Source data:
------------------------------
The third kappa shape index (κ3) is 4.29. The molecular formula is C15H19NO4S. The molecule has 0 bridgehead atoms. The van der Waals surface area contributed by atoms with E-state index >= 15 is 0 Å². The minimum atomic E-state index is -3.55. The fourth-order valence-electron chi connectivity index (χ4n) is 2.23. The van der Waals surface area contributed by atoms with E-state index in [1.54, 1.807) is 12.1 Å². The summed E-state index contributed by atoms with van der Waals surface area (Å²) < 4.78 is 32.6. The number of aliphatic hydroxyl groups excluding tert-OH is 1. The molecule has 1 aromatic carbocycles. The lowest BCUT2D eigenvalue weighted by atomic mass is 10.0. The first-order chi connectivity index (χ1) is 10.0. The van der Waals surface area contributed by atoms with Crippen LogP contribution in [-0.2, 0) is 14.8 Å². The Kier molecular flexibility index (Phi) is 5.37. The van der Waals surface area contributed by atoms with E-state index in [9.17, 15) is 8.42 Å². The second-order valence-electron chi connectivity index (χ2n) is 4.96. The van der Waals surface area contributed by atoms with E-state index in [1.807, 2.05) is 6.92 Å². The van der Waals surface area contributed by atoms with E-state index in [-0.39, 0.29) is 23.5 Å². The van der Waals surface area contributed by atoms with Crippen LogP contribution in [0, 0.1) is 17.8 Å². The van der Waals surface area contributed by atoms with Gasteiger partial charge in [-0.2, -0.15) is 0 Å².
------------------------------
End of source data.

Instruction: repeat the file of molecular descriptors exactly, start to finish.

The third kappa shape index (κ3) is 4.29. The molecular formula is C15H19NO4S. The molecule has 0 bridgehead atoms. The van der Waals surface area contributed by atoms with E-state index >= 15 is 0 Å². The minimum atomic E-state index is -3.55. The fourth-order valence-electron chi connectivity index (χ4n) is 2.23. The van der Waals surface area contributed by atoms with E-state index in [1.54, 1.807) is 12.1 Å². The summed E-state index contributed by atoms with van der Waals surface area (Å²) < 4.78 is 32.6. The number of aliphatic hydroxyl groups excluding tert-OH is 1. The molecule has 1 aromatic carbocycles. The lowest BCUT2D eigenvalue weighted by atomic mass is 10.0. The first-order chi connectivity index (χ1) is 10.0. The van der Waals surface area contributed by atoms with Crippen LogP contribution in [-0.2, 0) is 14.8 Å². The Kier molecular flexibility index (Phi) is 5.37. The van der Waals surface area contributed by atoms with E-state index in [9.17, 15) is 8.42 Å². The second-order valence-electron chi connectivity index (χ2n) is 4.96. The van der Waals surface area contributed by atoms with E-state index in [1.807, 2.05) is 6.92 Å². The van der Waals surface area contributed by atoms with E-state index in [-0.39, 0.29) is 23.5 Å². The van der Waals surface area contributed by atoms with Crippen LogP contribution in [0, 0.1) is 17.8 Å². The van der Waals surface area contributed by atoms with Gasteiger partial charge in [-0.2, -0.15) is 0 Å².